We’re looking at building systems of unmanned systems that can provide us with near perfect undersea awareness over small areas. We have a big project spinning up right now. It’s basically a technology reliability level, probably a six to seven somewhere in there, but with a little cover from CNO Greenert. We’re going to make a big, bold move in the next year. And, we’re going to only advance the state of unmanned by doing something that needs to be done in the real world. That’s about the best I can tell you there.

I’ve been complaining a lot about how we don’t have a system that will allow us to integrate all of the information at all the different classification levels,whether it’s special access this or that,whether it came from a ship or a destroyer or whatever. Or, even IUSS systems on the bottom. Well, it turns out—and I visited our good friends up at Penn State—the system that I was dreaming of already exists. It’s just being used somewhere else for a different purpose. And again, they rolled this out for me because they were wondering why I wanted something that is already exists.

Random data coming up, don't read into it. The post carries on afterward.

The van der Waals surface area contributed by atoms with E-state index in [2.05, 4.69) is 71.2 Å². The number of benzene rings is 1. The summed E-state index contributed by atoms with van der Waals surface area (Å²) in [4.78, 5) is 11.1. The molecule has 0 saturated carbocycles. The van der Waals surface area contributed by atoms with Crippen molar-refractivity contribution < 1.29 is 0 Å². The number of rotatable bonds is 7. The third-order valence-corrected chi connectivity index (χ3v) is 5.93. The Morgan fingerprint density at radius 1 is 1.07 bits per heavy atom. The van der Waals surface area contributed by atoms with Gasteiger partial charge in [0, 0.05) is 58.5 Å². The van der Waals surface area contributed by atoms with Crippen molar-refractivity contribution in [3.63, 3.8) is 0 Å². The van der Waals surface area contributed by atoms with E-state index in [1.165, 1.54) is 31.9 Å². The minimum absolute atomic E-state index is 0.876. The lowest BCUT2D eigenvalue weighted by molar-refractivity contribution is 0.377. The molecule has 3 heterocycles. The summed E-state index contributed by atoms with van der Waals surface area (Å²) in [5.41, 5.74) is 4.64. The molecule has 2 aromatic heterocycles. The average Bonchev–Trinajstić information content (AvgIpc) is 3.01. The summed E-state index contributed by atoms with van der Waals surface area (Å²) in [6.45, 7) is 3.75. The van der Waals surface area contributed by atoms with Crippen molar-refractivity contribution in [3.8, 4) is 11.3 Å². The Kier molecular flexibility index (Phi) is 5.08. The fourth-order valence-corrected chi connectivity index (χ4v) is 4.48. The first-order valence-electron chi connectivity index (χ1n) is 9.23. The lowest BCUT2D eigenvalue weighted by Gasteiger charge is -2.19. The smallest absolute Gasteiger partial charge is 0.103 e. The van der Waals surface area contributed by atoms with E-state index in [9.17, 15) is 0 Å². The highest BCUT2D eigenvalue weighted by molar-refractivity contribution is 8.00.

But this is a case where we educate each other. So now my job is, how do I take something that was made for one customer in a different area, and get this thing quickly rolled out, so we can quickly get submarines and strike groups and people in the fleet command centers having a good, reliable, agile system that can incorporate all levels of info. More to follow on that.